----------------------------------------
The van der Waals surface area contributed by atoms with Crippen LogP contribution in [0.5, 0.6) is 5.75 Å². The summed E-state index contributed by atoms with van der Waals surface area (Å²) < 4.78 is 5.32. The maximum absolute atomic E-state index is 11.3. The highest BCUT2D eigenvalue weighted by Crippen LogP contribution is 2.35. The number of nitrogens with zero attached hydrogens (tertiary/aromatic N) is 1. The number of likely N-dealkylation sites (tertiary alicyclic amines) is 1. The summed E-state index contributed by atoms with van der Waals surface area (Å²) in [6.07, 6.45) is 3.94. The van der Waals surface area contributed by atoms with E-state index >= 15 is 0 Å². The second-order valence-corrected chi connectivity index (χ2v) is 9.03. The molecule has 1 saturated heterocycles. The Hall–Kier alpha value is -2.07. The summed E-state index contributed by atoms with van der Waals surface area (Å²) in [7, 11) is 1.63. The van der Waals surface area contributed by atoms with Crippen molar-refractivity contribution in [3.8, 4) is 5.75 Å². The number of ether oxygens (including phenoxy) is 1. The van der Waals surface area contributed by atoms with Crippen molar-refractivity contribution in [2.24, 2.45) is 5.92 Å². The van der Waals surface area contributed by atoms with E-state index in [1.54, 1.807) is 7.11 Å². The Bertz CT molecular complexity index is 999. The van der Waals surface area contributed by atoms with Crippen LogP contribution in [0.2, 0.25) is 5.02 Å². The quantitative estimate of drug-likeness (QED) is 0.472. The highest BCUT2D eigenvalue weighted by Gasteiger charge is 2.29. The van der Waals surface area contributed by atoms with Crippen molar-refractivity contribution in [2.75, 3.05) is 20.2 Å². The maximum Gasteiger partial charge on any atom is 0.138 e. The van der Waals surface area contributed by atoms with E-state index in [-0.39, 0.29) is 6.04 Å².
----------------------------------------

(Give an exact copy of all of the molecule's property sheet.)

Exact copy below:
The van der Waals surface area contributed by atoms with Crippen LogP contribution in [0.5, 0.6) is 5.75 Å². The summed E-state index contributed by atoms with van der Waals surface area (Å²) < 4.78 is 5.32. The maximum absolute atomic E-state index is 11.3. The highest BCUT2D eigenvalue weighted by Crippen LogP contribution is 2.35. The number of nitrogens with zero attached hydrogens (tertiary/aromatic N) is 1. The number of likely N-dealkylation sites (tertiary alicyclic amines) is 1. The summed E-state index contributed by atoms with van der Waals surface area (Å²) in [6.07, 6.45) is 3.94. The van der Waals surface area contributed by atoms with E-state index >= 15 is 0 Å². The second-order valence-corrected chi connectivity index (χ2v) is 9.03. The molecule has 1 saturated heterocycles. The Hall–Kier alpha value is -2.07. The summed E-state index contributed by atoms with van der Waals surface area (Å²) in [7, 11) is 1.63. The van der Waals surface area contributed by atoms with Crippen molar-refractivity contribution in [3.8, 4) is 5.75 Å². The number of ether oxygens (including phenoxy) is 1. The van der Waals surface area contributed by atoms with Crippen molar-refractivity contribution in [2.24, 2.45) is 5.92 Å². The van der Waals surface area contributed by atoms with E-state index in [1.54, 1.807) is 7.11 Å². The Bertz CT molecular complexity index is 999. The van der Waals surface area contributed by atoms with Crippen LogP contribution in [0.2, 0.25) is 5.02 Å². The quantitative estimate of drug-likeness (QED) is 0.472. The highest BCUT2D eigenvalue weighted by Gasteiger charge is 2.29. The van der Waals surface area contributed by atoms with Crippen molar-refractivity contribution in [2.75, 3.05) is 20.2 Å². The maximum Gasteiger partial charge on any atom is 0.138 e. The van der Waals surface area contributed by atoms with E-state index in [-0.39, 0.29) is 6.04 Å².